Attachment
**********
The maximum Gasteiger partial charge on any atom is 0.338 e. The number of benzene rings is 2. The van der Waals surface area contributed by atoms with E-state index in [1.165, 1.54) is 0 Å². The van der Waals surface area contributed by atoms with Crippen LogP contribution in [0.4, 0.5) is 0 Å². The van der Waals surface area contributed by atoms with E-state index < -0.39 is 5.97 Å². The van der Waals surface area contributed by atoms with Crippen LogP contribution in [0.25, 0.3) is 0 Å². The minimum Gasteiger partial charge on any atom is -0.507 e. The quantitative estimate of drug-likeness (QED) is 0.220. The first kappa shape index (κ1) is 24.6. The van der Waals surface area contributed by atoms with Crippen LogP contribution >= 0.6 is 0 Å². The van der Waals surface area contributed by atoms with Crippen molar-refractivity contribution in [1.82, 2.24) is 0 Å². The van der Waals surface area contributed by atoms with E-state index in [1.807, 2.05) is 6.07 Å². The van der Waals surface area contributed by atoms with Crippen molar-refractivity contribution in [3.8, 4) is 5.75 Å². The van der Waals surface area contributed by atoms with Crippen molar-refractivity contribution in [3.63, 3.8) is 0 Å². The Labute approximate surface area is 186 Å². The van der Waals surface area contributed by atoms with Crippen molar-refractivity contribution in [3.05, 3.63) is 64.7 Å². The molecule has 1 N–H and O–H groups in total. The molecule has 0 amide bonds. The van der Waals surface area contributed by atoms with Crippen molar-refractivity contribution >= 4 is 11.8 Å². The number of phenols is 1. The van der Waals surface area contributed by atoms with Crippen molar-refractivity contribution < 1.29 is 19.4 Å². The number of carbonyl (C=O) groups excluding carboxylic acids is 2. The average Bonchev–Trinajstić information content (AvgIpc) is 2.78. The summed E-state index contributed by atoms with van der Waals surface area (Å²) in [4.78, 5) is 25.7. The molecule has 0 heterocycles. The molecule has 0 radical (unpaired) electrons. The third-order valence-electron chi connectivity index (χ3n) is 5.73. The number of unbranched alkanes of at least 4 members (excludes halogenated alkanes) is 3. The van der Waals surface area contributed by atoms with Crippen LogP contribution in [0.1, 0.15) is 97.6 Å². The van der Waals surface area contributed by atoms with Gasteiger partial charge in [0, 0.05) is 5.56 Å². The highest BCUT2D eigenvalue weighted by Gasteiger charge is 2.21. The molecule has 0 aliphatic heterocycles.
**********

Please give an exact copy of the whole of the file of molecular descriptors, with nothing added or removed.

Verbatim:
The maximum Gasteiger partial charge on any atom is 0.338 e. The number of benzene rings is 2. The van der Waals surface area contributed by atoms with E-state index in [1.165, 1.54) is 0 Å². The van der Waals surface area contributed by atoms with Crippen LogP contribution in [0.4, 0.5) is 0 Å². The van der Waals surface area contributed by atoms with E-state index < -0.39 is 5.97 Å². The van der Waals surface area contributed by atoms with Crippen LogP contribution in [0.25, 0.3) is 0 Å². The minimum Gasteiger partial charge on any atom is -0.507 e. The quantitative estimate of drug-likeness (QED) is 0.220. The first kappa shape index (κ1) is 24.6. The van der Waals surface area contributed by atoms with Crippen LogP contribution >= 0.6 is 0 Å². The van der Waals surface area contributed by atoms with Crippen molar-refractivity contribution in [1.82, 2.24) is 0 Å². The van der Waals surface area contributed by atoms with E-state index in [1.807, 2.05) is 6.07 Å². The van der Waals surface area contributed by atoms with Crippen molar-refractivity contribution in [3.8, 4) is 5.75 Å². The van der Waals surface area contributed by atoms with Crippen molar-refractivity contribution in [3.63, 3.8) is 0 Å². The Labute approximate surface area is 186 Å². The van der Waals surface area contributed by atoms with Crippen molar-refractivity contribution in [3.05, 3.63) is 64.7 Å². The molecule has 1 N–H and O–H groups in total. The molecule has 0 amide bonds. The van der Waals surface area contributed by atoms with Crippen molar-refractivity contribution >= 4 is 11.8 Å². The number of phenols is 1. The van der Waals surface area contributed by atoms with Crippen molar-refractivity contribution < 1.29 is 19.4 Å². The number of carbonyl (C=O) groups excluding carboxylic acids is 2. The average Bonchev–Trinajstić information content (AvgIpc) is 2.78. The summed E-state index contributed by atoms with van der Waals surface area (Å²) in [4.78, 5) is 25.7. The molecule has 0 heterocycles. The molecule has 0 radical (unpaired) electrons. The third-order valence-electron chi connectivity index (χ3n) is 5.73. The number of unbranched alkanes of at least 4 members (excludes halogenated alkanes) is 3. The van der Waals surface area contributed by atoms with Crippen LogP contribution in [0.1, 0.15) is 97.6 Å². The van der Waals surface area contributed by atoms with Gasteiger partial charge in [0, 0.05) is 5.56 Å². The highest BCUT2D eigenvalue weighted by Gasteiger charge is 2.21. The molecule has 0 aliphatic heterocycles.